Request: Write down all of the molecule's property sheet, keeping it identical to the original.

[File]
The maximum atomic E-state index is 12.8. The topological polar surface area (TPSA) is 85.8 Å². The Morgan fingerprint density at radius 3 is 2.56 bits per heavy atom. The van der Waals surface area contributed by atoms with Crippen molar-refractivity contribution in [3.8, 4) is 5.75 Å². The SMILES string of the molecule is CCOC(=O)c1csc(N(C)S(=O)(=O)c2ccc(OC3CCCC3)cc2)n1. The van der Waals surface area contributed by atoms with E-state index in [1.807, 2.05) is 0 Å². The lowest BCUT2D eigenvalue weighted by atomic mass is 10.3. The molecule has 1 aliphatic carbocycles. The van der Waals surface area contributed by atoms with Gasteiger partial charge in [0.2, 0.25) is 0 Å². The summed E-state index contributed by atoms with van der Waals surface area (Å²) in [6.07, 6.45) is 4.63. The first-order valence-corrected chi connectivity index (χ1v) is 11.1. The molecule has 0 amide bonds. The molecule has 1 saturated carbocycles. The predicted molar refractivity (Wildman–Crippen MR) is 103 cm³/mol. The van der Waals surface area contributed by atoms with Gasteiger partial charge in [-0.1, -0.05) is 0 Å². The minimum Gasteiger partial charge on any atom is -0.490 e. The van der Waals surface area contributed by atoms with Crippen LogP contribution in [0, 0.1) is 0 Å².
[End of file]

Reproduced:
The maximum atomic E-state index is 12.8. The topological polar surface area (TPSA) is 85.8 Å². The Morgan fingerprint density at radius 3 is 2.56 bits per heavy atom. The van der Waals surface area contributed by atoms with Crippen molar-refractivity contribution in [3.8, 4) is 5.75 Å². The SMILES string of the molecule is CCOC(=O)c1csc(N(C)S(=O)(=O)c2ccc(OC3CCCC3)cc2)n1. The van der Waals surface area contributed by atoms with E-state index in [1.807, 2.05) is 0 Å². The lowest BCUT2D eigenvalue weighted by atomic mass is 10.3. The molecule has 1 aliphatic carbocycles. The van der Waals surface area contributed by atoms with Gasteiger partial charge in [0.2, 0.25) is 0 Å². The summed E-state index contributed by atoms with van der Waals surface area (Å²) in [6.07, 6.45) is 4.63. The first-order valence-corrected chi connectivity index (χ1v) is 11.1. The molecule has 0 amide bonds. The molecule has 1 saturated carbocycles. The predicted molar refractivity (Wildman–Crippen MR) is 103 cm³/mol. The van der Waals surface area contributed by atoms with Gasteiger partial charge in [-0.1, -0.05) is 0 Å². The minimum Gasteiger partial charge on any atom is -0.490 e. The van der Waals surface area contributed by atoms with Crippen LogP contribution in [0, 0.1) is 0 Å².